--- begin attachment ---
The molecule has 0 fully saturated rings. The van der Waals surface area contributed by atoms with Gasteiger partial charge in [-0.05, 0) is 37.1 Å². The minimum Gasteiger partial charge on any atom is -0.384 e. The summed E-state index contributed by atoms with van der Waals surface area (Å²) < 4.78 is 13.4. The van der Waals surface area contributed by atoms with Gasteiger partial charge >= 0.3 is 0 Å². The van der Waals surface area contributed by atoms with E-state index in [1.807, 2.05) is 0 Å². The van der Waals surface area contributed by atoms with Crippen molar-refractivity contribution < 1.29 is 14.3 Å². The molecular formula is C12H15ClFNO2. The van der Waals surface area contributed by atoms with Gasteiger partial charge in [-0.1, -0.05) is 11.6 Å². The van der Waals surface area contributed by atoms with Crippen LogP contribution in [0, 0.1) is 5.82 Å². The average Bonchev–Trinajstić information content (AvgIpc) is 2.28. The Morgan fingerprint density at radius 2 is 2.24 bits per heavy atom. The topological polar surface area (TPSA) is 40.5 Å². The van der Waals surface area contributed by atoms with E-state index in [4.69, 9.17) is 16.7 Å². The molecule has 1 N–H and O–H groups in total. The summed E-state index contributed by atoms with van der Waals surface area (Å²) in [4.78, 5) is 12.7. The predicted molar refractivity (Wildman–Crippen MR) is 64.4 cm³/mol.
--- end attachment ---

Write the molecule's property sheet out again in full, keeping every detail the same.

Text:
The molecule has 0 fully saturated rings. The van der Waals surface area contributed by atoms with Gasteiger partial charge in [-0.05, 0) is 37.1 Å². The minimum Gasteiger partial charge on any atom is -0.384 e. The summed E-state index contributed by atoms with van der Waals surface area (Å²) < 4.78 is 13.4. The van der Waals surface area contributed by atoms with Gasteiger partial charge >= 0.3 is 0 Å². The van der Waals surface area contributed by atoms with E-state index in [1.807, 2.05) is 0 Å². The van der Waals surface area contributed by atoms with Crippen molar-refractivity contribution < 1.29 is 14.3 Å². The molecular formula is C12H15ClFNO2. The van der Waals surface area contributed by atoms with Gasteiger partial charge in [-0.1, -0.05) is 11.6 Å². The van der Waals surface area contributed by atoms with Crippen LogP contribution in [0, 0.1) is 5.82 Å². The average Bonchev–Trinajstić information content (AvgIpc) is 2.28. The Morgan fingerprint density at radius 2 is 2.24 bits per heavy atom. The topological polar surface area (TPSA) is 40.5 Å². The van der Waals surface area contributed by atoms with E-state index in [4.69, 9.17) is 16.7 Å². The molecule has 1 N–H and O–H groups in total. The summed E-state index contributed by atoms with van der Waals surface area (Å²) in [4.78, 5) is 12.7. The predicted molar refractivity (Wildman–Crippen MR) is 64.4 cm³/mol.